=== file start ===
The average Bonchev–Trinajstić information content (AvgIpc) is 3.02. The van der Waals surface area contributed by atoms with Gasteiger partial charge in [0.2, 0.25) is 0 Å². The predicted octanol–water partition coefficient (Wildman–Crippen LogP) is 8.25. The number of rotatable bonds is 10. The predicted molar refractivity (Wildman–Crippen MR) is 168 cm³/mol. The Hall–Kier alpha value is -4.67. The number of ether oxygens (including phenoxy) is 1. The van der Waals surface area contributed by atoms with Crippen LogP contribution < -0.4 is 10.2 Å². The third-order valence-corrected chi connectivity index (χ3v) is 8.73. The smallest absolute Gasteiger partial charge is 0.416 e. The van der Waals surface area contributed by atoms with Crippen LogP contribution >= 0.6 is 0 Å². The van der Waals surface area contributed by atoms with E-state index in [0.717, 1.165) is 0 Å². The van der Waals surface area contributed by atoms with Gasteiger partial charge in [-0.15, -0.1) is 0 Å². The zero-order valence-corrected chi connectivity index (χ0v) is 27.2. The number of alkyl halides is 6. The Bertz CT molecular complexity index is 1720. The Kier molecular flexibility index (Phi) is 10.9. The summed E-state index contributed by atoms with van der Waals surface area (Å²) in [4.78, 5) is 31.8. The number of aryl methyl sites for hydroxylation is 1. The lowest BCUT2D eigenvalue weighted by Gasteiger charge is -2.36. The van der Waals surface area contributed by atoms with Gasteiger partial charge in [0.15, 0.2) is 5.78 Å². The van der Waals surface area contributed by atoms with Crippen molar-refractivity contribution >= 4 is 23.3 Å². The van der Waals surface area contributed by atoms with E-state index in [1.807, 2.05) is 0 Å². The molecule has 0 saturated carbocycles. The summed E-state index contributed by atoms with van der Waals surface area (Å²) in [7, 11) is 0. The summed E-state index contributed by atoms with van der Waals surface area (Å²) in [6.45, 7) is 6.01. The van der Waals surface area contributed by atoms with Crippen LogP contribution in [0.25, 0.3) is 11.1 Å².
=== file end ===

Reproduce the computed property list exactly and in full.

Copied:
The average Bonchev–Trinajstić information content (AvgIpc) is 3.02. The van der Waals surface area contributed by atoms with Gasteiger partial charge in [0.2, 0.25) is 0 Å². The predicted octanol–water partition coefficient (Wildman–Crippen LogP) is 8.25. The number of rotatable bonds is 10. The predicted molar refractivity (Wildman–Crippen MR) is 168 cm³/mol. The Hall–Kier alpha value is -4.67. The number of ether oxygens (including phenoxy) is 1. The van der Waals surface area contributed by atoms with Crippen LogP contribution < -0.4 is 10.2 Å². The third-order valence-corrected chi connectivity index (χ3v) is 8.73. The smallest absolute Gasteiger partial charge is 0.416 e. The van der Waals surface area contributed by atoms with Crippen LogP contribution >= 0.6 is 0 Å². The van der Waals surface area contributed by atoms with E-state index in [0.717, 1.165) is 0 Å². The van der Waals surface area contributed by atoms with Gasteiger partial charge in [-0.15, -0.1) is 0 Å². The zero-order valence-corrected chi connectivity index (χ0v) is 27.2. The number of alkyl halides is 6. The Bertz CT molecular complexity index is 1720. The Kier molecular flexibility index (Phi) is 10.9. The summed E-state index contributed by atoms with van der Waals surface area (Å²) in [4.78, 5) is 31.8. The number of aryl methyl sites for hydroxylation is 1. The lowest BCUT2D eigenvalue weighted by Gasteiger charge is -2.36. The van der Waals surface area contributed by atoms with Gasteiger partial charge in [0.15, 0.2) is 5.78 Å². The van der Waals surface area contributed by atoms with Crippen molar-refractivity contribution >= 4 is 23.3 Å². The van der Waals surface area contributed by atoms with E-state index in [1.807, 2.05) is 0 Å². The molecule has 0 saturated carbocycles. The summed E-state index contributed by atoms with van der Waals surface area (Å²) in [7, 11) is 0. The summed E-state index contributed by atoms with van der Waals surface area (Å²) in [6.45, 7) is 6.01. The van der Waals surface area contributed by atoms with Crippen LogP contribution in [0.25, 0.3) is 11.1 Å².